Insider tip: Mendoza’s magnificent Andean landscape is perfect for adventure as well as wine. Argentina Rafting offers the whole kitbag with everything from rafting, kayaking and climbing to mountain biking, horse riding and paragliding. Alternatively, Discover the Andes provides superbly scenic hiking including the one-day Rosenthal Trail, alongside fly-fishing excursions.
What to pack
Photograph by Mr Jon Santa Cruz/Camera Press (left)
San Sebastián revels in the finer things in life. It is, of course, renowned for its food. Nine restaurants boast 16 Michelin stars between them, with Akelarre, Arzak and Martín Berasategui sporting three each. Then there’s the magnificent setting with La Concha Bay bookended by peaks with spectacular views over the city’s elegant riot of belle époque and Art Nouveau architecture – no wonder it’s 2016’s European Capital of Culture. The icing on the urban cake is the city beaches: three peachy stretches of honey-coloured sand kissed by the clear Cantabrian Sea. La Concha, the most popular and most photographed, stretches for 1.5km, beneath a gorgeous period promenade; Ondarreta is a family favourite with volleyball and beach tennis; while the more exposed Zurriola, lining the next bay to the east, is one of Europe’s most adored city surf beaches with a consistent break and a left-hander peeling towards the pier at low tide. In short, a beach for every mood. How very civilised, how very San Sebastián.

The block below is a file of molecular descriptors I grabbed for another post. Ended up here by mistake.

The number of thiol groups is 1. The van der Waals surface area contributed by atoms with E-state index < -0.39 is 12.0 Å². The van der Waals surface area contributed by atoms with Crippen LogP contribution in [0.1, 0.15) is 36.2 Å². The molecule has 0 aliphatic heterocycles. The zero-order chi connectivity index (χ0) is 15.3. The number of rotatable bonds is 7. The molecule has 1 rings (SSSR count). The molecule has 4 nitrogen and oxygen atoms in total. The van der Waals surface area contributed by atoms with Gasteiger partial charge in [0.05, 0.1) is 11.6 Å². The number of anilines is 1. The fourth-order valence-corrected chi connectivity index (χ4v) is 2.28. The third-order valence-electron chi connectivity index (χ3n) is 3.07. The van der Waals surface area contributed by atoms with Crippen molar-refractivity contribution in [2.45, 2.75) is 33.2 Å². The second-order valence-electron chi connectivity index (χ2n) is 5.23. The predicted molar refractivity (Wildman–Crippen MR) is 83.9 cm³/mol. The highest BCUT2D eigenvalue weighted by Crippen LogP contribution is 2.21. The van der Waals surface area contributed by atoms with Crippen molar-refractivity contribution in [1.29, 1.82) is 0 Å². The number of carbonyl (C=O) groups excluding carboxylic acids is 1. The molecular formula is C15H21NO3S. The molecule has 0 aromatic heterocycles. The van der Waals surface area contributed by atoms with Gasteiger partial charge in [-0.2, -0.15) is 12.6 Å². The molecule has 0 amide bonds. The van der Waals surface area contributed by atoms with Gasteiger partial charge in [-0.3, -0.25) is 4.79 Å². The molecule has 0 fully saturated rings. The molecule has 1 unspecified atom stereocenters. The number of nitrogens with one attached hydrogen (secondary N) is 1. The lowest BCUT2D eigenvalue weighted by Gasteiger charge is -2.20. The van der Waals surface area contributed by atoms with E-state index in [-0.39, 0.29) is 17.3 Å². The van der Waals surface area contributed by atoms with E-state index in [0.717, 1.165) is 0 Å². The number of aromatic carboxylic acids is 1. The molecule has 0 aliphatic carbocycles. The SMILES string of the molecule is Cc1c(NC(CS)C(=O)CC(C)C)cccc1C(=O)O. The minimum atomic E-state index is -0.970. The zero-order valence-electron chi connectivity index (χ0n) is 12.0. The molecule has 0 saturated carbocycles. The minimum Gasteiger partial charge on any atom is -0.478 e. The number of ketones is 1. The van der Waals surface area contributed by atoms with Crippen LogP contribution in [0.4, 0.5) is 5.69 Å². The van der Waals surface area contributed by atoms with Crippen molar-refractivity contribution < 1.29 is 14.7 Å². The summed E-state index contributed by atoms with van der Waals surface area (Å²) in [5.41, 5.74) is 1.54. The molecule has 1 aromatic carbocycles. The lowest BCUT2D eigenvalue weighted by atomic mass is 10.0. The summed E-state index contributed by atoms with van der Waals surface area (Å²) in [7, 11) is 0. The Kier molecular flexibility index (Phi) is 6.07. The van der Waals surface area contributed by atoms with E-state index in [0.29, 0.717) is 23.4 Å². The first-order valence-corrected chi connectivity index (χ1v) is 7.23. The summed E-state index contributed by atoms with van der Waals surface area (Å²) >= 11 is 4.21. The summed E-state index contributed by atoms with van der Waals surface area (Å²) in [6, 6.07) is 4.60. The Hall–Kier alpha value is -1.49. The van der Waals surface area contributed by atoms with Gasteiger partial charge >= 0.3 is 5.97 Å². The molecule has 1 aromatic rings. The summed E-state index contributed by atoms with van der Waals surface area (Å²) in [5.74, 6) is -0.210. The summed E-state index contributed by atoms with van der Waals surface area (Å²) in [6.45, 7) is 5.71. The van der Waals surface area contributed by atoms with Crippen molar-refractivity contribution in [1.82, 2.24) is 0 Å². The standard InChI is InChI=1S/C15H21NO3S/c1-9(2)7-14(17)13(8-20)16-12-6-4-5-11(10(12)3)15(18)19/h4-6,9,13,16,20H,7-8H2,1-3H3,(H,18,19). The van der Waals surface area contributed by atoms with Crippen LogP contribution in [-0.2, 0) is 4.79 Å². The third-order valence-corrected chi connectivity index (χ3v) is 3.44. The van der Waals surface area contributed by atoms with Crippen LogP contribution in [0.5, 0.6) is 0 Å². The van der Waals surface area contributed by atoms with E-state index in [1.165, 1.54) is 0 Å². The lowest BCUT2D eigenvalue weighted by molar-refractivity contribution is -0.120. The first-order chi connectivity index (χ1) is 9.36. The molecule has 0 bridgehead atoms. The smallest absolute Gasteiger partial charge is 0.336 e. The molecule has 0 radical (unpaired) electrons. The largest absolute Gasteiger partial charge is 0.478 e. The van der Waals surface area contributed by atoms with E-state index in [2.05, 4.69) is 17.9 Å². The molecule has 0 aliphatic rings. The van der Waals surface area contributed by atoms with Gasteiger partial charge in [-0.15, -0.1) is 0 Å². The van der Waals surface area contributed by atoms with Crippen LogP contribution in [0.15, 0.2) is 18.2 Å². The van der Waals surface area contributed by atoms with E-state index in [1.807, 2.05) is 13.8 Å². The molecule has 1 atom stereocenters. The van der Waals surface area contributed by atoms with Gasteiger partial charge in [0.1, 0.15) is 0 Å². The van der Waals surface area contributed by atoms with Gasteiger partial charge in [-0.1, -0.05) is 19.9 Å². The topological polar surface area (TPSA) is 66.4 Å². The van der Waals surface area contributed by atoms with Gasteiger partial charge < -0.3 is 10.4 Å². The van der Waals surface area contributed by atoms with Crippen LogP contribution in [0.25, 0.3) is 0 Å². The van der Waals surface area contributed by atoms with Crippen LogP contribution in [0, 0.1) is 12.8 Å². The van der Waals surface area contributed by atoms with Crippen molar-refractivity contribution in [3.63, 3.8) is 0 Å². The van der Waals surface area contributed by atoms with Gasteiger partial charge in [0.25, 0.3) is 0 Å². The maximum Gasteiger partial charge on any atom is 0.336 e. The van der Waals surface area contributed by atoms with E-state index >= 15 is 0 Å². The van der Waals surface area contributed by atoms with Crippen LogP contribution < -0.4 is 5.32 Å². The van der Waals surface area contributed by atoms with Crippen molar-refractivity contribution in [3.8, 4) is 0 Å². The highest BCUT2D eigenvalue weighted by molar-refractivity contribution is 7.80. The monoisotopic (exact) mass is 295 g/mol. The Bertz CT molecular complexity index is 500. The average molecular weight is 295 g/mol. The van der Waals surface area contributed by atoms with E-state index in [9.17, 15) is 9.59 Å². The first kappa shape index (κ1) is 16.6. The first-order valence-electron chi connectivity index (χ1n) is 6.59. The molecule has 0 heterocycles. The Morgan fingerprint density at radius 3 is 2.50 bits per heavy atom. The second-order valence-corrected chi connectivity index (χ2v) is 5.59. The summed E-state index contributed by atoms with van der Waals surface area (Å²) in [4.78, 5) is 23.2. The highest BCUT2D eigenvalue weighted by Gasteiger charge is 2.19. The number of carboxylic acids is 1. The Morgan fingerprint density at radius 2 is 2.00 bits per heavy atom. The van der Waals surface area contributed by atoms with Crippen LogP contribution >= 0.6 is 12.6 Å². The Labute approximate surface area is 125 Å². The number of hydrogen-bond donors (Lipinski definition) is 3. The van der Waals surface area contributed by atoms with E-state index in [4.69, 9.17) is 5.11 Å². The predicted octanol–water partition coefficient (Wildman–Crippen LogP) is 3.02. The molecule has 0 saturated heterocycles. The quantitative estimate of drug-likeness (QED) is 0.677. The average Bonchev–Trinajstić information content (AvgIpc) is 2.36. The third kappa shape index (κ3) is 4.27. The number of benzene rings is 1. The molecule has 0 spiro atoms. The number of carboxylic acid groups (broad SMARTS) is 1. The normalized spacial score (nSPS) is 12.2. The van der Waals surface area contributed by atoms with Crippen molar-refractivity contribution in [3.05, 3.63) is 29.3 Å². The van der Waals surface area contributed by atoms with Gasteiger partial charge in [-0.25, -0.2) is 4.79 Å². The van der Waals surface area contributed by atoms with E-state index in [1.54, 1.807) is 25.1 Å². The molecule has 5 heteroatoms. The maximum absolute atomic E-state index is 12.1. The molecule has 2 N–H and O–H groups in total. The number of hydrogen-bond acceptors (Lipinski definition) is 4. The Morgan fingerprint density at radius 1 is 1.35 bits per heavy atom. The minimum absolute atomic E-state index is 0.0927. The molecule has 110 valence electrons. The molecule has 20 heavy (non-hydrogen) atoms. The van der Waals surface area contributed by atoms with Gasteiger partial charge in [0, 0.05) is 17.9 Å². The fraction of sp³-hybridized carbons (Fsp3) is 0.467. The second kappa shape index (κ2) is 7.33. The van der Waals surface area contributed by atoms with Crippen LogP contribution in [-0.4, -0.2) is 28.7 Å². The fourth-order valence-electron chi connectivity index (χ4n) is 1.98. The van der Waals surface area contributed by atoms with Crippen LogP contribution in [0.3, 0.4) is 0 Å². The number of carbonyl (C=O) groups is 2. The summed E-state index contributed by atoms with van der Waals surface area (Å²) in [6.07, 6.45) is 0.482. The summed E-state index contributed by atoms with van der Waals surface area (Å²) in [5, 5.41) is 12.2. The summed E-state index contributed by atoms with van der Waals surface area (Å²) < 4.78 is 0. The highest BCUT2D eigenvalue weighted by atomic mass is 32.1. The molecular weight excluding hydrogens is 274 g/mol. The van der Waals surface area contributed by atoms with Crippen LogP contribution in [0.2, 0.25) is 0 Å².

Insider tip: Just after one of Mount Igueldo’s mazy turns, you’ll find unassuming Rekondo restaurant (above), its outside terrace shaded by trees. The food’s incredible – Segovian suckling pig, calamari in ink – but its main draw is a 300-page wine list. The cellar of Mr Txomin Rekondo contains more than 80,000 bottles with an amazing range of Spanish vintages including the great 1970s Riojas of López de Heredia.
What to pack
Photograph by DDP/Camera Press (right)